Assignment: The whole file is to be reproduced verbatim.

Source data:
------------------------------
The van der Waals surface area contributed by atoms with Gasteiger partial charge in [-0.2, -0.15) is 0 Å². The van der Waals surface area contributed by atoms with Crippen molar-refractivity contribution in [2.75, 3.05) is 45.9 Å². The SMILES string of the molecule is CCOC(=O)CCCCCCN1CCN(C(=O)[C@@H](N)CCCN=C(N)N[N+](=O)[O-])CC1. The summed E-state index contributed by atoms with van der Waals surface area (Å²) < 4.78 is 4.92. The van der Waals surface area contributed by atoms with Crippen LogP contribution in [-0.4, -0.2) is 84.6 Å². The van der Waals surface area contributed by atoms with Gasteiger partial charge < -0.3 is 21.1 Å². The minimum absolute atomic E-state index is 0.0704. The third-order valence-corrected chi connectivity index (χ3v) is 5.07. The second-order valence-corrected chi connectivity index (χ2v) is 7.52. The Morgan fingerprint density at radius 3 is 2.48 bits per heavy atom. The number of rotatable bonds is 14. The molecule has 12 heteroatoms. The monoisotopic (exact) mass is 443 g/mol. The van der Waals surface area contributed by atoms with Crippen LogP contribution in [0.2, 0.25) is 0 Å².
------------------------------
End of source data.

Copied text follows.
The van der Waals surface area contributed by atoms with Gasteiger partial charge in [-0.2, -0.15) is 0 Å². The van der Waals surface area contributed by atoms with Crippen molar-refractivity contribution in [2.75, 3.05) is 45.9 Å². The SMILES string of the molecule is CCOC(=O)CCCCCCN1CCN(C(=O)[C@@H](N)CCCN=C(N)N[N+](=O)[O-])CC1. The summed E-state index contributed by atoms with van der Waals surface area (Å²) < 4.78 is 4.92. The van der Waals surface area contributed by atoms with Crippen LogP contribution in [-0.4, -0.2) is 84.6 Å². The van der Waals surface area contributed by atoms with Gasteiger partial charge < -0.3 is 21.1 Å². The minimum absolute atomic E-state index is 0.0704. The third-order valence-corrected chi connectivity index (χ3v) is 5.07. The second-order valence-corrected chi connectivity index (χ2v) is 7.52. The Morgan fingerprint density at radius 3 is 2.48 bits per heavy atom. The number of rotatable bonds is 14. The molecule has 12 heteroatoms. The monoisotopic (exact) mass is 443 g/mol. The van der Waals surface area contributed by atoms with Crippen LogP contribution in [0.2, 0.25) is 0 Å².